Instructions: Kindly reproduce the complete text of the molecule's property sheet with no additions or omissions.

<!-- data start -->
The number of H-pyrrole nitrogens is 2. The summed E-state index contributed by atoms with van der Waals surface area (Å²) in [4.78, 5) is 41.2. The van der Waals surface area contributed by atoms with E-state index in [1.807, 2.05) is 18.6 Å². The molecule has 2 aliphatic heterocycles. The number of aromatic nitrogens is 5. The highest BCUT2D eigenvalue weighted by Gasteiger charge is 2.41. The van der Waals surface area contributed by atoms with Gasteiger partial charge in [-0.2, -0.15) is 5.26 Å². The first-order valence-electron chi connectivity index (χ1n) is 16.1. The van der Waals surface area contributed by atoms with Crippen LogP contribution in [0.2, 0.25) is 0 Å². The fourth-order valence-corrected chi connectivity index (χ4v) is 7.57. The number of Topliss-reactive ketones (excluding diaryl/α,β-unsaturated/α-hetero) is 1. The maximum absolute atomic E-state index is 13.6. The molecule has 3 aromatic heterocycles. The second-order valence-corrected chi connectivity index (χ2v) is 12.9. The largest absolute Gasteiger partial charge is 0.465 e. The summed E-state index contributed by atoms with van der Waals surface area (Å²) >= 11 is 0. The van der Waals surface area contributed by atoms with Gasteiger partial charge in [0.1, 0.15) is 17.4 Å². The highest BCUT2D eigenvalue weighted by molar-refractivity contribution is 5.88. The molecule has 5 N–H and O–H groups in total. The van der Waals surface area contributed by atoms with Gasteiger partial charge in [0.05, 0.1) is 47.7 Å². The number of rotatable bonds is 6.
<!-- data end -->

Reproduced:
The number of H-pyrrole nitrogens is 2. The summed E-state index contributed by atoms with van der Waals surface area (Å²) in [4.78, 5) is 41.2. The van der Waals surface area contributed by atoms with E-state index in [1.807, 2.05) is 18.6 Å². The molecule has 2 aliphatic heterocycles. The number of aromatic nitrogens is 5. The highest BCUT2D eigenvalue weighted by Gasteiger charge is 2.41. The van der Waals surface area contributed by atoms with Gasteiger partial charge in [-0.2, -0.15) is 5.26 Å². The first-order valence-electron chi connectivity index (χ1n) is 16.1. The van der Waals surface area contributed by atoms with Crippen LogP contribution in [0.2, 0.25) is 0 Å². The fourth-order valence-corrected chi connectivity index (χ4v) is 7.57. The number of Topliss-reactive ketones (excluding diaryl/α,β-unsaturated/α-hetero) is 1. The maximum absolute atomic E-state index is 13.6. The molecule has 3 aromatic heterocycles. The second-order valence-corrected chi connectivity index (χ2v) is 12.9. The largest absolute Gasteiger partial charge is 0.465 e. The summed E-state index contributed by atoms with van der Waals surface area (Å²) >= 11 is 0. The van der Waals surface area contributed by atoms with Gasteiger partial charge in [0.1, 0.15) is 17.4 Å². The highest BCUT2D eigenvalue weighted by molar-refractivity contribution is 5.88. The molecule has 5 N–H and O–H groups in total. The van der Waals surface area contributed by atoms with Gasteiger partial charge in [0.05, 0.1) is 47.7 Å². The number of rotatable bonds is 6.